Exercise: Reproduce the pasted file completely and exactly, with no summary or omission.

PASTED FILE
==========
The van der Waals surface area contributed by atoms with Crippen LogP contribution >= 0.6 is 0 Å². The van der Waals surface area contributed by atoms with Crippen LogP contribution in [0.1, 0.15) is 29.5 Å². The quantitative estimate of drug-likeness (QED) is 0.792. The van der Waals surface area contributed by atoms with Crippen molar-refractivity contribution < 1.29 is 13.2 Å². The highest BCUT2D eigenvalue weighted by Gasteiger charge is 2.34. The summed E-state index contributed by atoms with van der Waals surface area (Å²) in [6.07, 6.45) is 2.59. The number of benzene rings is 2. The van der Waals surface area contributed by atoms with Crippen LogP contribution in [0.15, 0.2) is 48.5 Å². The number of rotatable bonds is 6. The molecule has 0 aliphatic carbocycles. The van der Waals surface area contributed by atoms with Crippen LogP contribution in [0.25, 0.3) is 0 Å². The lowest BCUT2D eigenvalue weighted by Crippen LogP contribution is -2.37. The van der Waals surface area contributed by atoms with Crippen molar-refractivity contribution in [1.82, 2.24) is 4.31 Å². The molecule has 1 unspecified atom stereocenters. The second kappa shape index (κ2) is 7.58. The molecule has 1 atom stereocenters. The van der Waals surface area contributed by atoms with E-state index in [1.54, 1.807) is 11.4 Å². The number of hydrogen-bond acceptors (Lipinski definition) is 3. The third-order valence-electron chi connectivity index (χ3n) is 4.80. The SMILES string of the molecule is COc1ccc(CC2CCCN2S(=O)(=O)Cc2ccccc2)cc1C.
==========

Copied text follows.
The van der Waals surface area contributed by atoms with Crippen LogP contribution >= 0.6 is 0 Å². The van der Waals surface area contributed by atoms with Crippen LogP contribution in [0.1, 0.15) is 29.5 Å². The quantitative estimate of drug-likeness (QED) is 0.792. The van der Waals surface area contributed by atoms with Crippen molar-refractivity contribution < 1.29 is 13.2 Å². The highest BCUT2D eigenvalue weighted by Gasteiger charge is 2.34. The summed E-state index contributed by atoms with van der Waals surface area (Å²) in [6.07, 6.45) is 2.59. The number of benzene rings is 2. The van der Waals surface area contributed by atoms with Crippen LogP contribution in [0.15, 0.2) is 48.5 Å². The number of rotatable bonds is 6. The molecule has 0 aliphatic carbocycles. The van der Waals surface area contributed by atoms with Crippen LogP contribution in [0.25, 0.3) is 0 Å². The lowest BCUT2D eigenvalue weighted by Crippen LogP contribution is -2.37. The van der Waals surface area contributed by atoms with Crippen molar-refractivity contribution in [1.82, 2.24) is 4.31 Å². The molecule has 1 unspecified atom stereocenters. The second kappa shape index (κ2) is 7.58. The molecule has 1 atom stereocenters. The van der Waals surface area contributed by atoms with E-state index in [1.54, 1.807) is 11.4 Å². The number of hydrogen-bond acceptors (Lipinski definition) is 3. The third-order valence-electron chi connectivity index (χ3n) is 4.80. The SMILES string of the molecule is COc1ccc(CC2CCCN2S(=O)(=O)Cc2ccccc2)cc1C.